Harley slept through the whole ordeal.

The family’s home is a total loss, according to a GoFundMe page set up by a friend. “Their property is destroyed with trees and debris everywhere,” the page said.

Jason took Becca, Harley and their dog to his aunt’s home in a nearby area that was not affected by the tornado, where the family continues to stay a week later.

Then, he went back to work.

“We were getting nonstop calls at the station that people were trapped,” Jason said. “Homes had trees fall on them, people were trapped in cars with power lines down on top of them, cars had flipped over with people in them.”

Jason stressed that he went back to work by choice.

“My chief, my fire department, everybody said, ‘Be with your family,’” Jason said. “But Becca and I both knew, once we knew they were safe, that there were still people that needed help.”

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Just as Jason hurried back to Newnan to help his neighbors, the community has rallied around the Scott family. Their GoFundMe has nearly reached its $15,000 goal in about three days.

“It’s really been amazing and overwhelming, almost, with how many people are helping, not just our family personally, but just everyone,” Becca said. “When I pull up Facebook now it’s all I see; people are still posting about, ‘Where can I take donations? How can I volunteer? Does anybody need anything? I have chainsaws, my family wants to come help.’”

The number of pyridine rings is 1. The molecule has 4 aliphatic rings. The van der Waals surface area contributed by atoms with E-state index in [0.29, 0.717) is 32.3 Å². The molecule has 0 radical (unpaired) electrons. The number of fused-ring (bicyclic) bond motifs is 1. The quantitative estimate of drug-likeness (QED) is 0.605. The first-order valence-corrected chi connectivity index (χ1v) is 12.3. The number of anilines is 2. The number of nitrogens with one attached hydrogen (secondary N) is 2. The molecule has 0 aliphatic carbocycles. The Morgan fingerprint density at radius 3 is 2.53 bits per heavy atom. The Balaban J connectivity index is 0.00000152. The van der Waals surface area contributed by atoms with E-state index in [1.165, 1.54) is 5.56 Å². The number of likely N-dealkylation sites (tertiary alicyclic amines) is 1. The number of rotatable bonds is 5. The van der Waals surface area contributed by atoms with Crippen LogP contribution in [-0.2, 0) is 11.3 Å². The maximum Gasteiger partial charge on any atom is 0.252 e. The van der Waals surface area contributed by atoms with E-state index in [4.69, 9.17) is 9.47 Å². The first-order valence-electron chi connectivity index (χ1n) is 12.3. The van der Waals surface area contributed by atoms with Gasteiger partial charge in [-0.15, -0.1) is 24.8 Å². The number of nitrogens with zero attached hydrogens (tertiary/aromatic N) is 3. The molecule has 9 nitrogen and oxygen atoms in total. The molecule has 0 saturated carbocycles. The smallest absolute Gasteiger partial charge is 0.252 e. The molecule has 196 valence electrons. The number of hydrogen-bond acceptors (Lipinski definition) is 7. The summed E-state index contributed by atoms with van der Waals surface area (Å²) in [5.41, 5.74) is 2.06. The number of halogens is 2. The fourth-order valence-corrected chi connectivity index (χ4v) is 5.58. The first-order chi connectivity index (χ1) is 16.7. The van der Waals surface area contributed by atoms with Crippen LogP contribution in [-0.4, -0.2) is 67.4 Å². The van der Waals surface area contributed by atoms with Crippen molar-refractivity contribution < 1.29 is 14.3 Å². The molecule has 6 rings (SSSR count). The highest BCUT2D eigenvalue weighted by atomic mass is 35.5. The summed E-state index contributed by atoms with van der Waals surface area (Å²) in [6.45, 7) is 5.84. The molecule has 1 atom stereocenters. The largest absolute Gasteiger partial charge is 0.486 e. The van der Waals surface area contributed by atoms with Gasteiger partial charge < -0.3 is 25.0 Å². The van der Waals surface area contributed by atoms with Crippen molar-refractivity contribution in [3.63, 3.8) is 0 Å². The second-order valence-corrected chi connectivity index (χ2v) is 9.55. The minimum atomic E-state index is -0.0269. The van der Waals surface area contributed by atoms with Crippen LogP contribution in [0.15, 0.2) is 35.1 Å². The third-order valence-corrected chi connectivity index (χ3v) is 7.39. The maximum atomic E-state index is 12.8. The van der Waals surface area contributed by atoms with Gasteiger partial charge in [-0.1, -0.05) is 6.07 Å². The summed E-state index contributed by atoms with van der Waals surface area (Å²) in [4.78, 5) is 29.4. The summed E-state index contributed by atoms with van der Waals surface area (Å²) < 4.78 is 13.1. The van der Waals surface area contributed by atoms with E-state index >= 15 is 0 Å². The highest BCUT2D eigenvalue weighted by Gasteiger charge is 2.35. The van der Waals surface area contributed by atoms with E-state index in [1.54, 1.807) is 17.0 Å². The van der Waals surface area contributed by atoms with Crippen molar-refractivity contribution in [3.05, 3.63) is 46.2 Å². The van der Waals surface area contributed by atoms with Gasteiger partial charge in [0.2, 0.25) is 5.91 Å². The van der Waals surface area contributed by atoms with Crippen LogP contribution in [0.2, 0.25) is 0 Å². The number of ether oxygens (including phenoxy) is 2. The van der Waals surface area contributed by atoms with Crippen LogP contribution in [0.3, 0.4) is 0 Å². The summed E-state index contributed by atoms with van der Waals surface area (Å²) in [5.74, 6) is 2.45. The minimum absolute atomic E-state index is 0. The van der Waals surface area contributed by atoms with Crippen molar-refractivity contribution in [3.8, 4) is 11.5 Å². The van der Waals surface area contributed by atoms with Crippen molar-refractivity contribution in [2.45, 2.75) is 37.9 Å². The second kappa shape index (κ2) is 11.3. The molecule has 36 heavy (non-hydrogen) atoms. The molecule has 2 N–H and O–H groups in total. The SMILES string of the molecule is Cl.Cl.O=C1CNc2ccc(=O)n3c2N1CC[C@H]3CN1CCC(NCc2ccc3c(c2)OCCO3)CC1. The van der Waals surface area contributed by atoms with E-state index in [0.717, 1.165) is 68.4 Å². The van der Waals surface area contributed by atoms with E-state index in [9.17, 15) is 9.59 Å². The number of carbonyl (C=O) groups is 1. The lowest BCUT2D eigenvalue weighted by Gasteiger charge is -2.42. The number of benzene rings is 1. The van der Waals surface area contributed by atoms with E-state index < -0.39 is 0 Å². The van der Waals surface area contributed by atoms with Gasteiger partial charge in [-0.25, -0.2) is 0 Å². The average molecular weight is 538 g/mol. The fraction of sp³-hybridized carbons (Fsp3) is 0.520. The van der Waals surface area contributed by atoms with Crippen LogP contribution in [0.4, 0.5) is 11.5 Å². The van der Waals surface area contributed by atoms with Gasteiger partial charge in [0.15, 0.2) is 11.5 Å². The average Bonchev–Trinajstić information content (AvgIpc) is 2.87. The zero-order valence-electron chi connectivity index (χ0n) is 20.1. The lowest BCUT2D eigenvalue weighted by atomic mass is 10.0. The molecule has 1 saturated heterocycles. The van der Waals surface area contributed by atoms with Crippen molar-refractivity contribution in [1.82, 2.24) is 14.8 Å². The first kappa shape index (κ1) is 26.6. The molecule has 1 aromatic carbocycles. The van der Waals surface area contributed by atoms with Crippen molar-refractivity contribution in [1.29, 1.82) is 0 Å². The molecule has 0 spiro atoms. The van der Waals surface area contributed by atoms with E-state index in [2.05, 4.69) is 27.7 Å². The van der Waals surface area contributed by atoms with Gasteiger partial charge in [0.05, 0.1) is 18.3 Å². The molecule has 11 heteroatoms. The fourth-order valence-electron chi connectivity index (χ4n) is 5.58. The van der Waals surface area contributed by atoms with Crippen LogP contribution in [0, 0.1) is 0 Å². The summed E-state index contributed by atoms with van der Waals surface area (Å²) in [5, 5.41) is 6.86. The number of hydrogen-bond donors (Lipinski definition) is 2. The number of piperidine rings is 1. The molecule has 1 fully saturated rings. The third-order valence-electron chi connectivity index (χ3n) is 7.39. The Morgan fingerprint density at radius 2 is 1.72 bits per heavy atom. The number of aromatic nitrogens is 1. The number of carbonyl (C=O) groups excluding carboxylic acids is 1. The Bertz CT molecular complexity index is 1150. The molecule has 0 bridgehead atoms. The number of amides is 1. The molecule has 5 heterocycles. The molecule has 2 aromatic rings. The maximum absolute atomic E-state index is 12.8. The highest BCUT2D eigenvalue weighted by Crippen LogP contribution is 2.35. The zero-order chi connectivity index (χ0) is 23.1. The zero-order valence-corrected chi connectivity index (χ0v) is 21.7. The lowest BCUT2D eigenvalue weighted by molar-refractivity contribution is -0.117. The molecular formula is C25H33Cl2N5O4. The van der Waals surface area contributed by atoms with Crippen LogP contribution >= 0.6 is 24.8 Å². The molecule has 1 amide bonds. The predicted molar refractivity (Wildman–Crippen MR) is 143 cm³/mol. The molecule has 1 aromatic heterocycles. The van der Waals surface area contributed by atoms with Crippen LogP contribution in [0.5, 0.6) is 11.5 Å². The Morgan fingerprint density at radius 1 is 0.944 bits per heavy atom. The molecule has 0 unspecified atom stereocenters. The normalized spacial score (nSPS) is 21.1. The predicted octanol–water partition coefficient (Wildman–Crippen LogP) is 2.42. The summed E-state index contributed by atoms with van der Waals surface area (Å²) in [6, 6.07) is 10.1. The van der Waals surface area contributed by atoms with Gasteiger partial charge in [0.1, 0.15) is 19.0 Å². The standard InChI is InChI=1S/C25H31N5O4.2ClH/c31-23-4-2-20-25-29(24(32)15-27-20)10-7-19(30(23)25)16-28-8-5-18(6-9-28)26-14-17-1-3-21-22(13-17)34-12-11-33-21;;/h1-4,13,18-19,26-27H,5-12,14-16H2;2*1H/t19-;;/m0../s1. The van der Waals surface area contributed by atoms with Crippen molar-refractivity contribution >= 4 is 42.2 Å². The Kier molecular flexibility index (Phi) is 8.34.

Becca said the response has buoyed their spirits and helped give them hope.

“People love Newnan. People love their city and they really want to help everybody that lives there,” she said. “It’s been amazing.”

As Jason worked through the night of March 25 and early in the morning on March 26 following the storms, he saw much of the same.

“You’re seeing people walking down the streets carrying cases of water and handing them out,” Jason said. “Food, diapers, clothing ... just everywhere you look there’s somebody helping.”

Jason also stressed how lucky the family is for not losing more.

“There’s one family in Newnan that lost everything that night,” Jason said. “That’s the family of the man that passed away trying to get to his daughter.”

That was Barry Martin, 56, who died after rushing to check on his daughter, parking his truck and continuing to her house on foot when the roads became impassable. His family said they believe he died from a heart attack. Because of the condition of the roads, emergency services could not respond in time to save him.

Since the storm, Newnan and Coweta County have experienced an outpouring of support from both average citizens and public figures. Atlanta Braves pitcher and Newnan native Will Smith organized an auction to raise money for victims of the storm, and former Atlanta Falcons wide receiver Harry Douglas helped serve meals in Coweta with the organization’s community relations team on March 26.

“We just want Newnan to know that we love them,” Jason said. “We’re a part of this community and we’re all hurting.”